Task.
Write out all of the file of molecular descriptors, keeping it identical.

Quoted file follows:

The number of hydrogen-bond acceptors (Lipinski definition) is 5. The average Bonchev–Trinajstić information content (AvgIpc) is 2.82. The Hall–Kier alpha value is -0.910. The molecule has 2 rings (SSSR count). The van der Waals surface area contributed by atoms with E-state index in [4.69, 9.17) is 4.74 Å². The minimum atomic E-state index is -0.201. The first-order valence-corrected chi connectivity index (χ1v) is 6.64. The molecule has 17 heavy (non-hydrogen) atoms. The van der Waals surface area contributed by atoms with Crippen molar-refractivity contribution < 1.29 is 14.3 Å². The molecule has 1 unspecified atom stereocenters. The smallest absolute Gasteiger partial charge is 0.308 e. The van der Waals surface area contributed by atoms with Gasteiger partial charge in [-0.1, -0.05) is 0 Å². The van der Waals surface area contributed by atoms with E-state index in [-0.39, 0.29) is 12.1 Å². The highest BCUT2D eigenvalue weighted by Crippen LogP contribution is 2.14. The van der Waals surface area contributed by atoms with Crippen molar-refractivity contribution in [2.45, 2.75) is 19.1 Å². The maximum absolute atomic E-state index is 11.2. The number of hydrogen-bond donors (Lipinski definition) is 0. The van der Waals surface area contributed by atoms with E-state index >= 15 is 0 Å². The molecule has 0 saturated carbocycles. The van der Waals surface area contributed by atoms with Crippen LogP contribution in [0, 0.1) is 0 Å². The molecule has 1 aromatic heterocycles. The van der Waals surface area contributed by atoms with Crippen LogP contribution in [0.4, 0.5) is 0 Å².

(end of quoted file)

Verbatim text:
The number of hydrogen-bond acceptors (Lipinski definition) is 5. The average Bonchev–Trinajstić information content (AvgIpc) is 2.82. The Hall–Kier alpha value is -0.910. The molecule has 2 rings (SSSR count). The van der Waals surface area contributed by atoms with E-state index in [4.69, 9.17) is 4.74 Å². The minimum atomic E-state index is -0.201. The first-order valence-corrected chi connectivity index (χ1v) is 6.64. The molecule has 17 heavy (non-hydrogen) atoms. The van der Waals surface area contributed by atoms with Crippen molar-refractivity contribution < 1.29 is 14.3 Å². The molecule has 1 unspecified atom stereocenters. The smallest absolute Gasteiger partial charge is 0.308 e. The van der Waals surface area contributed by atoms with Gasteiger partial charge in [-0.1, -0.05) is 0 Å². The van der Waals surface area contributed by atoms with E-state index in [-0.39, 0.29) is 12.1 Å². The highest BCUT2D eigenvalue weighted by Crippen LogP contribution is 2.14. The van der Waals surface area contributed by atoms with Crippen molar-refractivity contribution in [2.45, 2.75) is 19.1 Å². The maximum absolute atomic E-state index is 11.2. The number of hydrogen-bond donors (Lipinski definition) is 0. The van der Waals surface area contributed by atoms with E-state index >= 15 is 0 Å². The molecule has 0 saturated carbocycles. The van der Waals surface area contributed by atoms with Crippen LogP contribution in [0, 0.1) is 0 Å². The molecule has 1 aromatic heterocycles. The van der Waals surface area contributed by atoms with Crippen LogP contribution in [0.4, 0.5) is 0 Å².